Nanjing, an unassuming historical metropolis
Nanjing (南京), literally the "southern capital," doesn't seem to be on the travel list of many foreign visitors. The city is one of the four great ancient capitals of China, though it trails Beijing and Xi'an in popularity. Who wouldn't want to see the famous Forbidden City and Great Wall in Beijing, as well as the Terracotta Warriors (兵马俑) in the Mausoleum of the First Emperor of Qin (259-210 BC) who united China and ruled from Xi'an two millennia ago?
It is true that the capital city of Jiangsu Province doesn't have many well-known places to visit. Even China's only UNESCO World Heritage Site, Ming Xiaoling (明孝陵), or the Mausoleum of the First Emperor of the Ming Dynasty (1368-1644), belongs to a wider cluster of imperial tombs of the Ming and Qing (1644-1911) dynasties. Most of these tombs are near Beijing. (The first emperor did in fact start the Ming Dynasty in Nanjing, but his son Yongle moved the capital to the north.)
Nanjing, however, is a city dear to most Chinese people. It is one of the most famous places to enjoy the spring and fall foliage, especially Purple Mountain (紫金山). Cao Xueqin (曹雪芹), author of one of the greatest Chinese classical books, "A Dream of Red Mansions" (红楼梦; also known as "The Story of the Stone"), was from Nanjing. The novel's central characters, the Twelve Beauties of Jinling (金陵十二钗), were all from Nanjing. Jinling is Nanjing's old name.
The Nanjing Museum, one of China's oldest, has a sizeable collection of Ming and Qing royal porcelain. While Nanjing's imperial palace no longer exists, its power and might can still be felt today because it provided the blueprint for the Forbidden City in Beijing.
In general, Nanjing is a city of great history and learning. Six centuries ago, it was the largest city in China and, probably, in the entire world. One way to feel the city's grandeur is to visit the city walls of the Ming and Qing dynasties. They are on the UNESCO World Heritage Site's tentative list.
After getting off the train at Nanjing station, take Metro Line 3 for two stops to Jimingsi (鸡鸣寺). Head north toward Lake Xuanwu (玄武湖) for the walls. Entry costs 20 yuan (US$2.7). As you climb up the stairs, watch out for the slope next to them, on which horses used to be pulled up. As you walk on the walls, pay attention to the individual bricks. Many of them will have Chinese characters on them. The characters record both the origin of the brick and the identity of the maker. What a great way to hold people accountable!
Head toward the Drum Tower (Gulou 鼓楼) area after that. On the way, you'll pass by Jimingsi, or Jiming Temple, a fabled place for viewing cherry blossoms in the spring, and the Nanjing Paleontological Museum (南京古生物博物馆), both of which are worth a visit. There are two reasons to make the trip to the Drum Tower area: good food and good books. Nanjing University (南京大学) and its vicinity promise us both.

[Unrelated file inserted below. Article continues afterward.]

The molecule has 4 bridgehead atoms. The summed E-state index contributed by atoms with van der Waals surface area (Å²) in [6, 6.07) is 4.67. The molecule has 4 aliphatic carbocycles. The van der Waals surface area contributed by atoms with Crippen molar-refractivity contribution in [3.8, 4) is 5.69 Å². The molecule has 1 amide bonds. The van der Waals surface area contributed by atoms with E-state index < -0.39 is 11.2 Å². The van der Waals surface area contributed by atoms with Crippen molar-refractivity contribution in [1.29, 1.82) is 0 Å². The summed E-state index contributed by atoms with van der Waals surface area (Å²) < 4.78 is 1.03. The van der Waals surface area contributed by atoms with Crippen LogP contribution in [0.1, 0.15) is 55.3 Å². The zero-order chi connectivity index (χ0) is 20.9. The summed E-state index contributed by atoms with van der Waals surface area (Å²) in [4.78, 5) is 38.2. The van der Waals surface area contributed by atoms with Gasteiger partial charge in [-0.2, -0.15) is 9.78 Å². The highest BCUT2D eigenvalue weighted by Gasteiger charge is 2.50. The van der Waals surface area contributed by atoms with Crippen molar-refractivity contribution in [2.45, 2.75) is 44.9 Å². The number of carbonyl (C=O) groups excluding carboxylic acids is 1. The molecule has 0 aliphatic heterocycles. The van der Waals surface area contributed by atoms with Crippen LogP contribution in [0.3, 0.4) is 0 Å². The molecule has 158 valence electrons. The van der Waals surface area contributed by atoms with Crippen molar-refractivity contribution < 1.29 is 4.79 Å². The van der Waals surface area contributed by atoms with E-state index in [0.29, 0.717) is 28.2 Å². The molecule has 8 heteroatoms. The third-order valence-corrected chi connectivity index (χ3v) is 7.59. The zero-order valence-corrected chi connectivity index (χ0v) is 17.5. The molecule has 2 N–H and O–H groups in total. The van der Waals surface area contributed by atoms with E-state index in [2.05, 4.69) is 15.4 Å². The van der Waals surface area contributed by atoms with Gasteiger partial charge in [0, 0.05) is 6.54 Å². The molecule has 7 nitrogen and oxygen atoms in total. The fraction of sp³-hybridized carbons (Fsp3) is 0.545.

You may have your own favorite small eateries, but my favorite is the recently opened Golden Lane Bakery (黄金巷面包坊) at 10 Qingdao Road (青岛路10号). It boasts both elegant and tasty dishes, like scones made from a recipe that the late Queen Elizabeth II of Britain gave to former US President Dwight Eisenhower and bagel à la Hangzhou, which is made with Hangzhou's famous osmanthus flowers and Dragon Well tea leaves.
The owner, surnamed Wu, is in his early 30s and was born in Shanghai. He went to school in Hangzhou, Prague, Seattle and Dresden, and speaks six languages. He chose the English name "Golden Lane" for his outlet because it's easier to remember, but its sign carries the Czech equivalent "Zlatá Ulicka" in its logo. Golden Lane, of course, refers to the famous Prague attraction in Prague Castle.
Wu didn't waste any time telling me what to do after I tried his Americano. He suggested I head down the road to Scholar Bookstore (学人书店) at 101 Qingdao Road (青岛路101号). Don't let the unassuming storefront fool you. The two-story bookstore is well-stocked with not only books of all kinds (I almost bought an English guide to the monuments of Albania) but also a wide range of memorabilia, from the Republic of China-era publications (Nanjing was the capital at that time) to old postcards and stamps from all over the world. I did get some old German stamps that were made to honor the composer Felix Mendelssohn Bartholdy.
If you want to buy new books instead, you can always go to Librairie Avant-Garde (先锋书店) at 173 Guangzhou Road (广州路173号), touted as one of the most beautiful bookstores in China. It is worth visiting for its design alone – it used to be an underground parking lot.
Round up your day with a visit to Nanjing's excellent suite of museums, the Nanjing City Wall Museum, which is next to the city's grand southern gate, the Gate of China (中华门).
The museum provides detailed information about not only the design of the walls through the centuries but also intricate city planning. You will discover that, in the Ming Dynasty, there were in fact three sets of city walls: one for the palace, one for the city, and one for the capital to protect the city.
You will also discover that the city, which is unusually irregular in shape among Chinese capitals, was planned with astrological considerations. Most interestingly, you will discover how the characters on wall bricks shed light on Ming Dynasty society – there is now concrete evidence of women brickmakers, despite the lack of evidence in official historical records.
If you go:
Trains leave from both Shanghai and Shanghai Hongqiao stations multiple times a day and take roughly an hour and 40 minutes.
Nanjing City Walls Administration: http://english.njcitywall.com/
About the author
Dr Louis Lee is an award-winning author, educator, and radio presenter who has visited over 70 countries and regions. He has covered China extensively.